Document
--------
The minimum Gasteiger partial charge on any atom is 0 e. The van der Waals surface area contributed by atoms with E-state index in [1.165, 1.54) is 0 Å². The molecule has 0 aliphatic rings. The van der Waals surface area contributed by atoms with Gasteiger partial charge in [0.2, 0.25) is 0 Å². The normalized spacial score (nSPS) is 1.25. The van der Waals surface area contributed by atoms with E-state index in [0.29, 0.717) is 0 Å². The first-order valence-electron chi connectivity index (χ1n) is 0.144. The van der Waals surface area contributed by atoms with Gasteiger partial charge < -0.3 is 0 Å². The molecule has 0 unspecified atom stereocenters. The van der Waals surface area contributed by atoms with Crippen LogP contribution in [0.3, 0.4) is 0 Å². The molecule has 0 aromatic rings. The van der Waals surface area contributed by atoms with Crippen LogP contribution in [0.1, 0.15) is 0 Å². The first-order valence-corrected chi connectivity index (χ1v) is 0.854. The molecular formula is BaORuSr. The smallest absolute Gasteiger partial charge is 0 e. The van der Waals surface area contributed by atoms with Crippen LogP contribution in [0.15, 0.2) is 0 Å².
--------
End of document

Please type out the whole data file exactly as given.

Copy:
The minimum Gasteiger partial charge on any atom is 0 e. The van der Waals surface area contributed by atoms with E-state index in [1.165, 1.54) is 0 Å². The molecule has 0 aliphatic rings. The van der Waals surface area contributed by atoms with Gasteiger partial charge in [0.2, 0.25) is 0 Å². The normalized spacial score (nSPS) is 1.25. The van der Waals surface area contributed by atoms with E-state index in [0.29, 0.717) is 0 Å². The first-order valence-electron chi connectivity index (χ1n) is 0.144. The van der Waals surface area contributed by atoms with Gasteiger partial charge < -0.3 is 0 Å². The molecule has 0 unspecified atom stereocenters. The van der Waals surface area contributed by atoms with Crippen LogP contribution in [0.3, 0.4) is 0 Å². The molecule has 0 aromatic rings. The van der Waals surface area contributed by atoms with Crippen LogP contribution in [0.1, 0.15) is 0 Å². The first-order valence-corrected chi connectivity index (χ1v) is 0.854. The molecular formula is BaORuSr. The smallest absolute Gasteiger partial charge is 0 e. The van der Waals surface area contributed by atoms with Crippen LogP contribution in [0.15, 0.2) is 0 Å².